Roast a chicken on Sunday, chicken salad on Monday, soup on Tuesday, etc.
You might also point him in the direction of food blogs with videos that specialize in his favorite cuisines, indian, thai, Mexican, Italian, whatever. I've found this blog tremendously helpful in expanding my indian vegetarian recipe abilities: http://www.manjulaskitchen.com/
Maybe ask him if he has anything in mind that he would like to learn?
Otherwise, start very simple:
1. pasta with tomato sauce
3. roast whole chicken or baked chicken parts
4. frittata (or a different egg dish)
5. roast vegetables
Help him stock some quality basics -- good olive oil, lemon, garlic, salt, freshly ground pepper, a good parmesan would be enough seasoning for the meals above.
When he masters these, he can learn variations. A different sauce for the pasta. Different way to season the chicken. Different filling for the frittata. Etc.
When he gets bored of variations, it's time to learn a new dish.
I've read the suggestions so far and there are lots of helpful posts. But my guess is that most of the posters have been female. I make the observation as a guy who really learned to cook in college because I thought the food in the cafeteria was awful and I learned to cook as a self defense mechanism. IME, college guys want simple but hearty. So one of the best things I learned was to develop dishes that relied on certain techniques that could then be later riffed on to create infinite variations.
For example, something that I even do today, is a chicken dish that is based on a classic french dish. You get chicken parts, leg, thighs, breasts what ever you prefer. Best if its with skin and bone in. You need onion and garlic and some wine (red, white or rose - whatever you have) or wine vinegar (since your son is only 19).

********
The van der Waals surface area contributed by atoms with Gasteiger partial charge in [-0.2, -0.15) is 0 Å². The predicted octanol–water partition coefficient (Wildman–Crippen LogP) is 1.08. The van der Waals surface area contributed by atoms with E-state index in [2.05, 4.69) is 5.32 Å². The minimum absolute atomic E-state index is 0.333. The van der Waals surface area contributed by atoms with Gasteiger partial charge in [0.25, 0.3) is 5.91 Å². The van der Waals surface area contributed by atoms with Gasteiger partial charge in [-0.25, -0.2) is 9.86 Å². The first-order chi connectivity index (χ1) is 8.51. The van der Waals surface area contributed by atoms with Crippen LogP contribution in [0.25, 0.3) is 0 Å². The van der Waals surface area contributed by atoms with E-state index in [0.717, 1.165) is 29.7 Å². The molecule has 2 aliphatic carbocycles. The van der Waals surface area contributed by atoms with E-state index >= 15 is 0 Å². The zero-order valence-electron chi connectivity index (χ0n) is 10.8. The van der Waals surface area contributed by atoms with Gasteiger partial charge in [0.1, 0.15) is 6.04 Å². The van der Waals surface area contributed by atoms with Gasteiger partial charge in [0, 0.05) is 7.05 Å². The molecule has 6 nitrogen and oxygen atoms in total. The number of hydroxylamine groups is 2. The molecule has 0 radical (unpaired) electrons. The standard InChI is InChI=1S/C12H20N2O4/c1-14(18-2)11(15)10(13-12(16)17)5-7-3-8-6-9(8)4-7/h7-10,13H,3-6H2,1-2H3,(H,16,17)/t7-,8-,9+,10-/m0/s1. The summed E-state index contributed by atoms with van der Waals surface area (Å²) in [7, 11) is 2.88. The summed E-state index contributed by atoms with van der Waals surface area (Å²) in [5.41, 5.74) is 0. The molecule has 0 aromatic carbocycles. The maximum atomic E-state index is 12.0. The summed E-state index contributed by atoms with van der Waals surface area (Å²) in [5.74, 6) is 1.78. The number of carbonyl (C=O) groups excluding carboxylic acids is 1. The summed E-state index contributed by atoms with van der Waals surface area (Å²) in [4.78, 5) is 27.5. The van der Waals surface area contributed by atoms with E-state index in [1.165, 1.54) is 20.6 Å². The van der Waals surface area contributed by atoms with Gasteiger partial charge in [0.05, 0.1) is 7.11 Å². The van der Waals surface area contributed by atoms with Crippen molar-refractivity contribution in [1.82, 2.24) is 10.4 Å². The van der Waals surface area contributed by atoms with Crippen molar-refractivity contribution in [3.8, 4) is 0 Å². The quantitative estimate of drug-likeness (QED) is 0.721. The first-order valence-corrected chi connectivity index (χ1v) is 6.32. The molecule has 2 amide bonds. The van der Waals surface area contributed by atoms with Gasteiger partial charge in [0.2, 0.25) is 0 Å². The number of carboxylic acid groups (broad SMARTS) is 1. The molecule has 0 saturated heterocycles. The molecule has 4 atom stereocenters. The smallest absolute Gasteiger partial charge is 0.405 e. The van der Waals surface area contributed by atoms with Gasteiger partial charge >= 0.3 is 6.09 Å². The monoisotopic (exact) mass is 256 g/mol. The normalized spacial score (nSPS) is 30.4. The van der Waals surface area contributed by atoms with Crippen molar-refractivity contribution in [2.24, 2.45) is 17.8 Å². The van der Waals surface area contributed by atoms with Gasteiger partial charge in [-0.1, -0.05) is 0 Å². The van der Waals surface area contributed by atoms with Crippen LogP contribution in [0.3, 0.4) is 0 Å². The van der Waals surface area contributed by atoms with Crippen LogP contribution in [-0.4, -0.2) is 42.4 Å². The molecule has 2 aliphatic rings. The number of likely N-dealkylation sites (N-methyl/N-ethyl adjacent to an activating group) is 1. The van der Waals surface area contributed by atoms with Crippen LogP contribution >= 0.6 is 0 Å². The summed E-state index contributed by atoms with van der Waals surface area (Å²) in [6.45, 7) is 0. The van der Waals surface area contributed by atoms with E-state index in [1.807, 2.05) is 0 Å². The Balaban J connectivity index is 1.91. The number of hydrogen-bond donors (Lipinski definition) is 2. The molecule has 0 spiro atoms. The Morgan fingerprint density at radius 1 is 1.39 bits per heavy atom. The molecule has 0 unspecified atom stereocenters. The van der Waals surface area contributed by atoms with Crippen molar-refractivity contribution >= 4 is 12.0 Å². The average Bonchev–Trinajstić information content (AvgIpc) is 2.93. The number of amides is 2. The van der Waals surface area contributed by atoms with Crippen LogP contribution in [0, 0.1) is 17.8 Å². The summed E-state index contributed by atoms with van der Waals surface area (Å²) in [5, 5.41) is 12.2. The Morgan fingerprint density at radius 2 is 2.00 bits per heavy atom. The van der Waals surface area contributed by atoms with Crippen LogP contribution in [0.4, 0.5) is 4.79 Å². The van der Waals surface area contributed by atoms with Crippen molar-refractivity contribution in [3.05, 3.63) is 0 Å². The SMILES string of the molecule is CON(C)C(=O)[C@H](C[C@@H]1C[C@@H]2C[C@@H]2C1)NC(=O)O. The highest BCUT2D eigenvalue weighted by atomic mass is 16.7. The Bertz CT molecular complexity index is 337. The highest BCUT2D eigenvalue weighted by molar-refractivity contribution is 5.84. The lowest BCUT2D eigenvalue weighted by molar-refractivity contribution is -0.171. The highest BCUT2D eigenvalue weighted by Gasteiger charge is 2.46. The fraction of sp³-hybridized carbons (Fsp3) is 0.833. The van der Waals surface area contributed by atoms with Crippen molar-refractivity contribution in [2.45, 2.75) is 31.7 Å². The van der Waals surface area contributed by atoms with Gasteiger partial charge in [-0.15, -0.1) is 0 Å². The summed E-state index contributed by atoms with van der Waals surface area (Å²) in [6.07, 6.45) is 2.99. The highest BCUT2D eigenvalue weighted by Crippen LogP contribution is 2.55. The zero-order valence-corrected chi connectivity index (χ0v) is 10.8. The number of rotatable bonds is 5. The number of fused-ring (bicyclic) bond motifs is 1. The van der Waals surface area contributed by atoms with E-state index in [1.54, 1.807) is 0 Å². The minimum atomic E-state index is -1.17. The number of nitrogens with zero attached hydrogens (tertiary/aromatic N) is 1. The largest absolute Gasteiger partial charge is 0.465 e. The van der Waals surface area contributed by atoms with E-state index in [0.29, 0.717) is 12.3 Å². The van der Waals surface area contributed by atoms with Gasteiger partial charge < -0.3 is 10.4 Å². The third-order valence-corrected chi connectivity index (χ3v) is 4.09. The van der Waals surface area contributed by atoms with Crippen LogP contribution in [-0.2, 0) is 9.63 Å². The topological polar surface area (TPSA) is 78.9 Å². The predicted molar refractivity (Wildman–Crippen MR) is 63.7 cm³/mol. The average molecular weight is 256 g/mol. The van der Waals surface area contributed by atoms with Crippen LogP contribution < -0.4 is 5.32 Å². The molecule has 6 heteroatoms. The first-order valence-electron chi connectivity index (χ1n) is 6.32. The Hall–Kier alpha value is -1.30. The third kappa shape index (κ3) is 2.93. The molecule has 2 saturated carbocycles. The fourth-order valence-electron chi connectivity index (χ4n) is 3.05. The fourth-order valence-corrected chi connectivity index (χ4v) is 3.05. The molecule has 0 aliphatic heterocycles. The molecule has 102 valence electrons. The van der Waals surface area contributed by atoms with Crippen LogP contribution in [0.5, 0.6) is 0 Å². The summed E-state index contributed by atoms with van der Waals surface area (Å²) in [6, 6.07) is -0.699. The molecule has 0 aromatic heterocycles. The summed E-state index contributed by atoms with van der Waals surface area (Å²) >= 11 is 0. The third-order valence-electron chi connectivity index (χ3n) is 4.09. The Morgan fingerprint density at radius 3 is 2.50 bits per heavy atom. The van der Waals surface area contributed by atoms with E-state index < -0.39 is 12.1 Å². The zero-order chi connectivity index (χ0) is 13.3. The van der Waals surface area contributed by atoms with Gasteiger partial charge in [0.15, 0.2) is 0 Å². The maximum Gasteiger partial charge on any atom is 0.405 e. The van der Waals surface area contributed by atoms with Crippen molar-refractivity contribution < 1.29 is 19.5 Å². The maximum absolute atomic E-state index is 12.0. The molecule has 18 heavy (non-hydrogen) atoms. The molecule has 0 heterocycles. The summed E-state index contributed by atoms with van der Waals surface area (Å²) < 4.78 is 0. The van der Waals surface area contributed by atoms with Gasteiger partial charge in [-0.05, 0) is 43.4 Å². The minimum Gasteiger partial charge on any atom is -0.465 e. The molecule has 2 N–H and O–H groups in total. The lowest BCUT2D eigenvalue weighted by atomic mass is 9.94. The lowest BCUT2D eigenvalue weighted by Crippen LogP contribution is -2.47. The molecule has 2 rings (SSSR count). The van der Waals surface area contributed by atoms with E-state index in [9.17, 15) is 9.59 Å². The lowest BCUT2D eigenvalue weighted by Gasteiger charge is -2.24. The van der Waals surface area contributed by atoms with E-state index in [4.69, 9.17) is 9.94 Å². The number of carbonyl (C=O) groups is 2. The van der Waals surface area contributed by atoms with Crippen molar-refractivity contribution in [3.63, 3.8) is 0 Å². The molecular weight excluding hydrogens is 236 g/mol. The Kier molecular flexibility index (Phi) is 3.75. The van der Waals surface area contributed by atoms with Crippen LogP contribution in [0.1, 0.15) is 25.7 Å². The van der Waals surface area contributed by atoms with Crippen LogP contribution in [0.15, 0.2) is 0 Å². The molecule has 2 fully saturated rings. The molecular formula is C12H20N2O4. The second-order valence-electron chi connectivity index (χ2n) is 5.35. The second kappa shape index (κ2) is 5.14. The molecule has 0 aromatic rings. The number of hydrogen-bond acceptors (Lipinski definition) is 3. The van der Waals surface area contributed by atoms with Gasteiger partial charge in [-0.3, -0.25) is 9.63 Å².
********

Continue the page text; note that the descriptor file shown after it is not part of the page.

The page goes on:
Get a large frying pan hot. Salt and pepper the chicken and place skin side down in the hot pan. It will sizzle and splatter. When the skin has developed a deep brown color (you can usually tell when this has happened as the chicken won't easily release from the pan until then), turn and let the other side brown. Add chopped onion and garlic. The onion can be as roughly or finely chopped as you want. You can mince it or cut half moon chunks. Its up to you. Add garlic which again can be smash, minced or sliced. If you have wine, add it now, about 1/2 cup. No wine, add a couple tablespoons of wine vinegar and some broth or water. Now comes the fun part. Add whatever aromatic vegetables you like. Two bunches of roughly cut scallions, sliced carrots, mushrooms, frozen artichoke hearts from TJ, sturdy chopped greens like escarole or chard. Sprinkle more salt and pepper on top and cover. Turn heat to low and let cook 15-20 minutes. You will have beautifully browned chicken with a sauce that can be eaten with noodles, rice, bread, mashed potatoes, etc. The beauty of this technique is the variations you can come up with. Add ginger and use soy sauce and sake instead of wine and you have an asian variation. Throw in a can of chopped tomatoes and basil and you have italian. Curry powder and coconut milk, pseudo indian. It goes on and on. Try it and experiment.